– Niels Bohr Institute - University of Copenhagen

08 August 2009

Blegdamsvej 17  

The Niels Bohr Institute

The Niels Bohr Institute at Blegdamsvej 17 was established for Niels Bohr and inaugurated in 1921 as the Institute for Theoretical Physics of the University of Copenhagen, five years after Bohr had obtained the new professorship. Renamed in 1965 on the occasion of Bohr's 80th birthday, the institute has played a remarkable role in the history of twentieth-century physics.

The University Institute for Theoretical Physics, 1921. Courtesy of the Niels Bohr Archive.

In the 1920s it was the meeting place of the young theoretical physicists who developed and refined quantum mechanics, and in the 1930s Bohr redirected the research there to the new and expanding field of nuclear physics. Established just after the end of the Great War when the victorious Allies wanted nothing to do with the Axis powers, Bohr successfully created a truly international atmosphere for physicists in neutral Denmark.

Later, this international emphasis became apparent once again at the height of the Cold War, when the institute was the first in the Western world to be visited by Soviet physicists. Another of Bohr's precepts in establishing the institute was that an institution for theoretical physics should include relevant experimental equipment so that theoretical physicists would have constant and immediate opportunities to have their hypotheses tested.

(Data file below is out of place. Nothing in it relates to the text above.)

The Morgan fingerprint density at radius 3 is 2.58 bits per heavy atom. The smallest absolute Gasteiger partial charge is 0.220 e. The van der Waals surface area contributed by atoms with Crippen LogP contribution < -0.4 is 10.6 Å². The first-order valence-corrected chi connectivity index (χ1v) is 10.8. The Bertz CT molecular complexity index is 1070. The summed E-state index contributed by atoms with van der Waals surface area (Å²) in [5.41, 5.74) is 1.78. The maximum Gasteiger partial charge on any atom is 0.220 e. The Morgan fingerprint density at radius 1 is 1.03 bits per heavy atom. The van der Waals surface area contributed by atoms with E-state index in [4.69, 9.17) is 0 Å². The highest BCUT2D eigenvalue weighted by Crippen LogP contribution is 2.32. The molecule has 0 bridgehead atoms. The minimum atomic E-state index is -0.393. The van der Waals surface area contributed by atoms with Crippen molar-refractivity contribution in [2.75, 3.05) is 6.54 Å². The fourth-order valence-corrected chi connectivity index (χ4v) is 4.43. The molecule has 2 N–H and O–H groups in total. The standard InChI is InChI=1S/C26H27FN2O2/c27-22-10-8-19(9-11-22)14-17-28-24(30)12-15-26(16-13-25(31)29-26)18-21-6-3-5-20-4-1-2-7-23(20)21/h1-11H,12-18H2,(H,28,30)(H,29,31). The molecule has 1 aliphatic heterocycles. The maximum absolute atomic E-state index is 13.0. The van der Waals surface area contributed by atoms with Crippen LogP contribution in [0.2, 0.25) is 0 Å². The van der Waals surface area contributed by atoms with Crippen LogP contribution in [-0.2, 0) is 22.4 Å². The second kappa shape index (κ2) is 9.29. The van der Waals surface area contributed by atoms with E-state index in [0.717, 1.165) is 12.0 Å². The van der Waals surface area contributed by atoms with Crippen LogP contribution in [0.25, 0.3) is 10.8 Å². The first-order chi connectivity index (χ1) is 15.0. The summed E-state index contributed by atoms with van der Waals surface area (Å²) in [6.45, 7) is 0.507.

The Blegdamsvej institute, which was integrated some years ago into an expanded Niels Bohr Institute at the University of Copenhagen incorporating teaching and research in astronomy, physics and geophysics, continues to this day as an international center for physics. Prospective visitors who wish to include the institute in their physical tour of Copenhagen are encouraged to make prior contact with the Niels Bohr Archive, an independent institution located at the institute, that holds the papers of Niels Bohr and those of some of his closest colleagues.

Although still in use, the institute's original lecture hall, Auditorium A, and Bohr's personal office have been kept intact and may be seen. There also may be an opportunity to consult original archival materials as well as to meet the institute's physicists.

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